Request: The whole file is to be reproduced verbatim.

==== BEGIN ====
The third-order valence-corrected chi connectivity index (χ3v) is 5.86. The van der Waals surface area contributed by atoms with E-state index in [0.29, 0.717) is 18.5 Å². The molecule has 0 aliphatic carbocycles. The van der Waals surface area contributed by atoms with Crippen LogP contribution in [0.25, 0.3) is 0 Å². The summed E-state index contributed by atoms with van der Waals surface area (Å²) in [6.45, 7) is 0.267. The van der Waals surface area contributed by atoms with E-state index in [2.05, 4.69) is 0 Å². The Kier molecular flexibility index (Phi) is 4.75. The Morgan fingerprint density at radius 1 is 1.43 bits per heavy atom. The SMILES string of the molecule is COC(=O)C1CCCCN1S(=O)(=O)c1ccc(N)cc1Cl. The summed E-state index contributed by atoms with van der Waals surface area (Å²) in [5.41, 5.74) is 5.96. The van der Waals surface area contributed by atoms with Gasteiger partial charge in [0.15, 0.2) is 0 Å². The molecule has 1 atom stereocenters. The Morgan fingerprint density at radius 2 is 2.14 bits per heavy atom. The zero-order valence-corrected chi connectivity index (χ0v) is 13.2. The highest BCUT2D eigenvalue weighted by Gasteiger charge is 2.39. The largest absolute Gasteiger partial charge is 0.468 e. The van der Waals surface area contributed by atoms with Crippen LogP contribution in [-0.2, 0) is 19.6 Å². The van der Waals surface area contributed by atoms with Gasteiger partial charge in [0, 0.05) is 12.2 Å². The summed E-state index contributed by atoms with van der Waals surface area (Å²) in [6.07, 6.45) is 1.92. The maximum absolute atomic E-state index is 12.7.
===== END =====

The third-order valence-corrected chi connectivity index (χ3v) is 5.86. The van der Waals surface area contributed by atoms with E-state index in [0.29, 0.717) is 18.5 Å². The molecule has 0 aliphatic carbocycles. The van der Waals surface area contributed by atoms with Crippen LogP contribution in [0.25, 0.3) is 0 Å². The summed E-state index contributed by atoms with van der Waals surface area (Å²) in [6.45, 7) is 0.267. The van der Waals surface area contributed by atoms with E-state index in [2.05, 4.69) is 0 Å². The Kier molecular flexibility index (Phi) is 4.75. The Morgan fingerprint density at radius 1 is 1.43 bits per heavy atom. The SMILES string of the molecule is COC(=O)C1CCCCN1S(=O)(=O)c1ccc(N)cc1Cl. The summed E-state index contributed by atoms with van der Waals surface area (Å²) in [5.41, 5.74) is 5.96. The van der Waals surface area contributed by atoms with Gasteiger partial charge in [0.15, 0.2) is 0 Å². The molecule has 1 atom stereocenters. The Morgan fingerprint density at radius 2 is 2.14 bits per heavy atom. The zero-order valence-corrected chi connectivity index (χ0v) is 13.2. The highest BCUT2D eigenvalue weighted by Gasteiger charge is 2.39. The largest absolute Gasteiger partial charge is 0.468 e. The van der Waals surface area contributed by atoms with Crippen LogP contribution in [-0.2, 0) is 19.6 Å². The van der Waals surface area contributed by atoms with Gasteiger partial charge in [0, 0.05) is 12.2 Å². The summed E-state index contributed by atoms with van der Waals surface area (Å²) in [6.07, 6.45) is 1.92. The maximum absolute atomic E-state index is 12.7.